UCLA basketball is fun again

The UCLA Bruins had their moments a season ago: Bryce Alford's game-winning shot against Arizona, the road win at Gonzaga, the upset of then-No. 1 Kentucky and Prince Ali's posterization of Alex Poythress therein.

The problem -- the reason UCLA's 15-17 campaign ended with coach Steve Alford refunding the school a portion of his salary, and drove one fan to fly a "Fire Steve Alford" banner from a small plane over Westwood one afternoon, and featured almost constant fan grousing about Bryce Alford's role -- is that those moments were exceedingly rare exceptions. For the vast majority of the 2015-16 season, UCLA basketball was maddening at worst and tedious at best.

For all the ways the 2016-17 Bruins are different from their immediate predecessors, this is the most noticeable: UCLA basketball is just plain fun again.

Winning helps, of course, and thus far UCLA has that part down: Saturday's 102-84 win over Michigan pushed the Bruins to a 10-0 start. A week after the upset win at Kentucky -- in Rupp Arena! -- that rightfully skyrocketed Alford's team to No. 2 in The Associated Press poll, the Bruins handled business on their own floor against a solid and very well-coached John Beilein group. Which, for Bruins partisans, would surely be enough to cross the enjoyment threshold.

For the rest of us -- for the average college basketball fan who enters into any given broadcast hoping for a good game -- it isn't just that the Bruins are winning. It is how they are winning: with unceasing, up-tempo, unrestrained offense.

The Bruins entered Saturday night with the nation's highest field goal percentage both inside (60.8) and outside (45.4) the arc. They arrived playing the nation's ninth-fastest adjusted tempo, per kenpom.com; their average offensive possession lasts roughly 14 seconds (which, for the math majors out there, is less than half of college hoops' allotted shot clock time). The Bruins turned it over on just 16.3 percent of their possessions in their first nine games, and assisted on 67.3 percent of their field goals -- eighth most in the sport.

It is not easy to play this fast and this efficiently at the same time. UCLA has been doing both, and the combination has been both effective and gloriously entertaining.

Seriously: Is there a more enjoyable offensive group in college basketball? Aesthetic mileage always varies, but if offense is your jam, it's hard to do much better than this.

Saturday was perhaps the best example yet. The Wolverines were flat-out unconscious in the first half: 12-of-16 from 3, with just six turnovers in 31 possessions, to the tune of -- no joke -- 1.6 points per possession. It was the kind of offensive half even the best of teams, on their home floor, should have trouble keeping pace with, the kind of half you understand can't possibly be sustained, the kind you just swallow and then catch up with after the break.

And yet UCLA -- after freshman Lonzo Ball used the Bruins' final possession of the half to hit a 3 from something like 30 feet -- went into the locker room tied.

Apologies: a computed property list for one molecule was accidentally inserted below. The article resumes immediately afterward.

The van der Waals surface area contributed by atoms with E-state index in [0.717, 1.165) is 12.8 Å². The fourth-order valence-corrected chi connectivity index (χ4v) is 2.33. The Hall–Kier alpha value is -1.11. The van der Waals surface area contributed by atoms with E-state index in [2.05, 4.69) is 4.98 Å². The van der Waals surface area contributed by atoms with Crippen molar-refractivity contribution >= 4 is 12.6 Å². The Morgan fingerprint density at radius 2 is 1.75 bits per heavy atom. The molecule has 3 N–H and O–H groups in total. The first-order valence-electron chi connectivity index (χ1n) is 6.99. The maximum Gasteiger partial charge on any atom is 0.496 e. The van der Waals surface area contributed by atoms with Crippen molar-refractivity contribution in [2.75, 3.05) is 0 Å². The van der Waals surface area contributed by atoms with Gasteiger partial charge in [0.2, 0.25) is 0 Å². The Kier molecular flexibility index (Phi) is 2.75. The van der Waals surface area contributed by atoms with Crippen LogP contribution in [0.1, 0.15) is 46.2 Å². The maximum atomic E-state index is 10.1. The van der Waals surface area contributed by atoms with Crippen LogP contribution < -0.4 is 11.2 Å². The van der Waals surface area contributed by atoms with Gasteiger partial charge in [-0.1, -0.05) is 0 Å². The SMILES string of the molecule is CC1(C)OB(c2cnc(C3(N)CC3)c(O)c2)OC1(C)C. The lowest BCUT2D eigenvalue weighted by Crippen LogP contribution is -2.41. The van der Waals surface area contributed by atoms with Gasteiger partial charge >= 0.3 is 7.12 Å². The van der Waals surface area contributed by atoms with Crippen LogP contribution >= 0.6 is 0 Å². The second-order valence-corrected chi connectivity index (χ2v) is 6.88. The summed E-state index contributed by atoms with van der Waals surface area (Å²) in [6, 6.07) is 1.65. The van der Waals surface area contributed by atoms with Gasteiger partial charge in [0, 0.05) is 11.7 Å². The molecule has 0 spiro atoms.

Ball was a big reason why, as he has been all season, a 6-foot-6 point guard and future top-five pick who might be as good a shooter as he is a passer, and who already looks like one of the best passers in college basketball. Ball was brilliant again Saturday: 19 points, 7 rebounds, 4 assists, 4-of-7 from 3. Ball's arrival in Westwood has basically lived up to the wish-upon-a-star scenario -- not only in his own production, but in what he has allowed Bryce Alford, now playing off the ball, to do. (Fellow guards Isaac Hamilton and Aaron Holiday, likewise freed to move and flow and pick their spots, have been nearly as revelatory in the exchange.)

Yet Ball wasn't the only reason, and nor has he been all season, even within his own class. Crazy as it is to say, fellow freshman T.J. Leaf -- the No. 13-ranked player in this stocked and much-hyped 2016 class, who had 21 points and eight rebounds Saturday -- might be just as good.

Where Ball's game is a glimpse of the future -- the trickle-down effect of the Stephen Curry era -- Leaf is all throwback. Nothing in his repertoire is fancy. He isn't hyper-athletic or crazy fast or anything like that. But he is athletic enough, and his shot mechanic is just about perfect, and his footwork is great, and he's a good passer and an intuitive rebounder and basically what your high school coach had in mind when he was teaching you the benefits of the triple-threat position. Leaf is the power of fundamentals realized. He's Kirk Haston resurrected. He's your dad's favorite new college basketball player. He's really, really good.

Which is to say: There's something for everyone at Pauley this season. For the uninvested among us, there's new-school flash, old-school solidity, deep 3s, drop steps, extra passes, high tempo, one-and-done freshmen, fourth-year seniors -- everything that makes a team appointment viewing, no matter your personal preferences.

For UCLA fans, meanwhile, there are wins, 10 in 10 games now, with little reason to think a change will come any time before Pac-12 play arrives (at Oregon on Dec. 28).

Whatever you dig, odds are this team has it.

A year after one of the least-fun seasons in recent Bruins memory, UCLA basketball is college basketball's best expression of sheer, unadulterated fun -- no matter how you define the term.